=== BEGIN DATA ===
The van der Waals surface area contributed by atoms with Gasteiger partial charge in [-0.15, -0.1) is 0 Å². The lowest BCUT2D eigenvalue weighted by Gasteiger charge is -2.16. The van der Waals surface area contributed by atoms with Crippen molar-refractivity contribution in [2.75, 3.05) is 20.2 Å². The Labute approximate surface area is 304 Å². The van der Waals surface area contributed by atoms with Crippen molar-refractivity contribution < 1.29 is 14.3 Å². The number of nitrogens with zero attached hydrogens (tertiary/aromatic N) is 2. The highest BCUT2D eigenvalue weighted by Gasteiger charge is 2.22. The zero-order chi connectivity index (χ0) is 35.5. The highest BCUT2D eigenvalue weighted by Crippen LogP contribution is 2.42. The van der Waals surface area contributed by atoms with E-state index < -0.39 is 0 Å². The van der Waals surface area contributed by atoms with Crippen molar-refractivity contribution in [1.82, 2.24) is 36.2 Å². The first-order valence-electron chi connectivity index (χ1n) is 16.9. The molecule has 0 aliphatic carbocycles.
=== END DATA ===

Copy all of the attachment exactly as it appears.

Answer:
The van der Waals surface area contributed by atoms with Gasteiger partial charge in [-0.15, -0.1) is 0 Å². The lowest BCUT2D eigenvalue weighted by Gasteiger charge is -2.16. The van der Waals surface area contributed by atoms with Crippen molar-refractivity contribution in [2.75, 3.05) is 20.2 Å². The Labute approximate surface area is 304 Å². The van der Waals surface area contributed by atoms with Crippen molar-refractivity contribution < 1.29 is 14.3 Å². The number of nitrogens with zero attached hydrogens (tertiary/aromatic N) is 2. The highest BCUT2D eigenvalue weighted by Gasteiger charge is 2.22. The zero-order chi connectivity index (χ0) is 35.5. The highest BCUT2D eigenvalue weighted by Crippen LogP contribution is 2.42. The van der Waals surface area contributed by atoms with E-state index < -0.39 is 0 Å². The van der Waals surface area contributed by atoms with Crippen molar-refractivity contribution in [1.82, 2.24) is 36.2 Å². The first-order valence-electron chi connectivity index (χ1n) is 16.9. The molecule has 0 aliphatic carbocycles.